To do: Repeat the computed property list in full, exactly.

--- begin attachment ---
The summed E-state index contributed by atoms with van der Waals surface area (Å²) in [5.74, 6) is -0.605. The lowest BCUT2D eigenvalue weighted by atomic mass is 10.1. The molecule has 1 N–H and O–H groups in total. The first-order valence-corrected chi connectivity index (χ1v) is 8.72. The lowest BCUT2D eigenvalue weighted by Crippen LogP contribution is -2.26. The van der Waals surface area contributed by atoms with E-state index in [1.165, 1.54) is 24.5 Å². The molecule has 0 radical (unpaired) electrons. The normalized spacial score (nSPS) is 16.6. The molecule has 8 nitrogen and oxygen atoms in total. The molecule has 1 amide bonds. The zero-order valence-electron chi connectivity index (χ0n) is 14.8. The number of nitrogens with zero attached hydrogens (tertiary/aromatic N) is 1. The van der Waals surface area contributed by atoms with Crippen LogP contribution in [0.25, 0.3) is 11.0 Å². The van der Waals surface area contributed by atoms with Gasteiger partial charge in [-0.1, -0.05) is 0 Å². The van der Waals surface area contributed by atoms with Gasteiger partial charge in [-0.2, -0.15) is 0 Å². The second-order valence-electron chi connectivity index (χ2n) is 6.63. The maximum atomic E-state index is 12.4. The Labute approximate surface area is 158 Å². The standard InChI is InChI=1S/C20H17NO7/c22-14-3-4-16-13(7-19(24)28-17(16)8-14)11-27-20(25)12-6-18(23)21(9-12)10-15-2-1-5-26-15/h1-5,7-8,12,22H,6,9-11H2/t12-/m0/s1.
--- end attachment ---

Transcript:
The summed E-state index contributed by atoms with van der Waals surface area (Å²) in [5.74, 6) is -0.605. The lowest BCUT2D eigenvalue weighted by atomic mass is 10.1. The molecule has 1 N–H and O–H groups in total. The first-order valence-corrected chi connectivity index (χ1v) is 8.72. The lowest BCUT2D eigenvalue weighted by Crippen LogP contribution is -2.26. The van der Waals surface area contributed by atoms with E-state index in [1.165, 1.54) is 24.5 Å². The molecule has 0 radical (unpaired) electrons. The normalized spacial score (nSPS) is 16.6. The molecule has 8 nitrogen and oxygen atoms in total. The molecule has 1 amide bonds. The zero-order valence-electron chi connectivity index (χ0n) is 14.8. The number of nitrogens with zero attached hydrogens (tertiary/aromatic N) is 1. The van der Waals surface area contributed by atoms with Crippen LogP contribution in [0.25, 0.3) is 11.0 Å². The van der Waals surface area contributed by atoms with Gasteiger partial charge in [-0.1, -0.05) is 0 Å². The van der Waals surface area contributed by atoms with Gasteiger partial charge in [-0.2, -0.15) is 0 Å². The second-order valence-electron chi connectivity index (χ2n) is 6.63. The maximum atomic E-state index is 12.4. The Labute approximate surface area is 158 Å². The standard InChI is InChI=1S/C20H17NO7/c22-14-3-4-16-13(7-19(24)28-17(16)8-14)11-27-20(25)12-6-18(23)21(9-12)10-15-2-1-5-26-15/h1-5,7-8,12,22H,6,9-11H2/t12-/m0/s1.